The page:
A director who knew nothing about Irish dancing has captured its magic in her latest film. Sue Bourne talks to Harry Guerin about 'JIG'
"People like the Irish; they warm to them. They like the way they approach the world. You seem to embrace life with a sort of joy, and I think the dancing reflects that joy."
As we muddle through 2011 and rummage around for a bit of feelgood, it's a bit of a Sally Field Oscars moment hearing someone from another country saying nice things about us! And Scottish director Sue Bourne's goodwill towards Ireland runs the whole way through her feature-length documentary 'JIG' - a timely reminder of what we excel at and one that will do plenty to shine up our image in cinemas around the world.
Bourne's film tells the story of nine contestants and their preparations for the 2010 World Irish Dancing Championships ('The Worlds') in Glasgow. Some are Irish or have Irish roots, but others - a 10-year-old from Birmingham, a Sri Lankan-born teenager living in Holland, a thirtysomething from Moscow - have no family links whatsoever. After a series of acclaimed TV documentaries, 'JIG' marks Bourne's cinematic debut and she has done a fine job of explaining the lure of Irish dancing for her young subjects and showing the energy and dedication they bring to the stage. If Bourne had learnt threes and sevens from an early age herself the film would still be a fine debut: that she was a newcomer to wooden floors and wigs makes her achievements all the more admirable.
Some of the stars of 'JIG'
"You're talking to someone who got kicked out of ballet class at four," she laughs. "I don't go to dance shows either, so this is not my world. For me, what was interesting was the people - it's always the people with me. You also had this great music and wonderful dancing and a nail-biting competition.’’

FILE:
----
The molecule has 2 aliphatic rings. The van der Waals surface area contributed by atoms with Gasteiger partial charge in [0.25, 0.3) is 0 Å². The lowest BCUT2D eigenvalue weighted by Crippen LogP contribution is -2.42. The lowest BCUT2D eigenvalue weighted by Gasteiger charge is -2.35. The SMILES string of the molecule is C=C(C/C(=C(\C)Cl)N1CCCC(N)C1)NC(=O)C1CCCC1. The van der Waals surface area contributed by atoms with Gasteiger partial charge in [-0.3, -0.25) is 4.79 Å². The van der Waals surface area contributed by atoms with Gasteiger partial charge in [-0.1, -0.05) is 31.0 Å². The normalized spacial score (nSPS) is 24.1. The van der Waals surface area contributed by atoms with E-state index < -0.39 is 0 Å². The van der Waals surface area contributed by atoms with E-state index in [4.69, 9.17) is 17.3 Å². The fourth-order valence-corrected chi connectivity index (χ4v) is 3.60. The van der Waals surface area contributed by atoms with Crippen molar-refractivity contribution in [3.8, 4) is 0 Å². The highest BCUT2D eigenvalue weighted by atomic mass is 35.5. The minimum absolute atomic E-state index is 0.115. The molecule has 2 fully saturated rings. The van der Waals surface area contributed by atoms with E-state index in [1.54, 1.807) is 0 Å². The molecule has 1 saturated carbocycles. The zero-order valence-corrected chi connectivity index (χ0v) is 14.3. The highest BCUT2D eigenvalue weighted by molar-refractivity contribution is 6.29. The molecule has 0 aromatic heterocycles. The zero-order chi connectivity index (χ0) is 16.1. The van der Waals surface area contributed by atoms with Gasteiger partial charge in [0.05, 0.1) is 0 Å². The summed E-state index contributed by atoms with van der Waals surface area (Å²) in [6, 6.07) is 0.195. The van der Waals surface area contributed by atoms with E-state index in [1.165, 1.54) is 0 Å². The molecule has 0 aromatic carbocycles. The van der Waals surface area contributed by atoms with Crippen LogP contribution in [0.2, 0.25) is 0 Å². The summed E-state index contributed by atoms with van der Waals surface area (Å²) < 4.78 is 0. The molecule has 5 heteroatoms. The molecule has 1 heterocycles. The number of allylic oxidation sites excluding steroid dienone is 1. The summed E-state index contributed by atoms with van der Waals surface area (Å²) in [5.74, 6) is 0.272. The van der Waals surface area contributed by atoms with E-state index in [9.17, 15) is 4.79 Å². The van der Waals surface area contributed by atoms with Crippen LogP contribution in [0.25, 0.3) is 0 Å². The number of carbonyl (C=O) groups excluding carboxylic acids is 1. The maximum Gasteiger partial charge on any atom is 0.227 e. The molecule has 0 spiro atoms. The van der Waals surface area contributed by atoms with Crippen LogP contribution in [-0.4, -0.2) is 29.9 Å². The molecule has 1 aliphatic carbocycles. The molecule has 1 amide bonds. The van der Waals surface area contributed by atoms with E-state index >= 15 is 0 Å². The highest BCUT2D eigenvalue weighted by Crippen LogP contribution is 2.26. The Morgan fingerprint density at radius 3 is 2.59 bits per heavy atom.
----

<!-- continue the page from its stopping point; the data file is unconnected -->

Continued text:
The story of 'JIG' began for Bourne in 2009 when a journalist and former Irish dancer based in Glasgow got in touch with an idea for a film: 'The Worlds' would be held in the city the following year. Editing another film at the time, Bourne sent her colleague, Ruth Reid, to the 2009 finals in Philadelphia to investigate. Then came the call back to Scotland. "Ruth said: 'Sue, there's a film here. It's fabulous! But we may never get in...'."
Scrambles for funding and searches for talent are hassles on many films, but before Bourne could get behind the lens she had to convince the members of Irish Dancing's governing body, An Coimisiún le Rincí Gaelacha (CLRG), that she should be the first director to be granted access to 'The Worlds'. Her 'audition' would see her pitch the movie in front of 80 committee members in Dublin.
"They were very wary of me," she recalls. "Luckily, they'd seen some of my films and I think that helped. I remember somebody put their hand up and said, 'So, will we be in control of this film?' And I said, 'Absolutely not. You have to trust me. You have to let me in and let me make the film I want to make without any interference. So I'm asking a lot of you, but I think you'll get a very, very good film that will do nothing but good for the Irish dance world'."
For having faith, the committee members have been rewarded with a movie that will kick-start an entirely new surge in recruits. Devoid of pushy parents and crass rivalries, 'JIG' instead offers touching moments, foot-tapping charm, an edge-of-the-seat finale and graciousness in victory - and defeat. Even if your knowledge is as limited as Bourne's was in 2009, the story and the people make the trip to the cinema worthwhile.
"I wanted to go to a broader public, not just the Irish dance public," says Bourne. "With most feature documentaries, I think, 'Well, I wouldn't go to the cinema to see that'. This is the first time I've come across a story that I thought, 'I would go to the cinema to see this'. It's a universal story; it's about family life, dedication, sacrifice, skill and this world that you don't know about. We couldn't believe our luck when we discovered no-one else had got in."
As with all her documentaries, Bourne has stayed in touch with the stars of 'JIG' and at the time of talking to the RTÉ Guide was planning her trip to Dublin to see them in action in 'The Worlds'. When she's asked what she learned about Irish culture from making the film, her answer is as heart-warming as anything we see up on the screen.
"I always liked the Irish," she concludes. "I like them even more now!"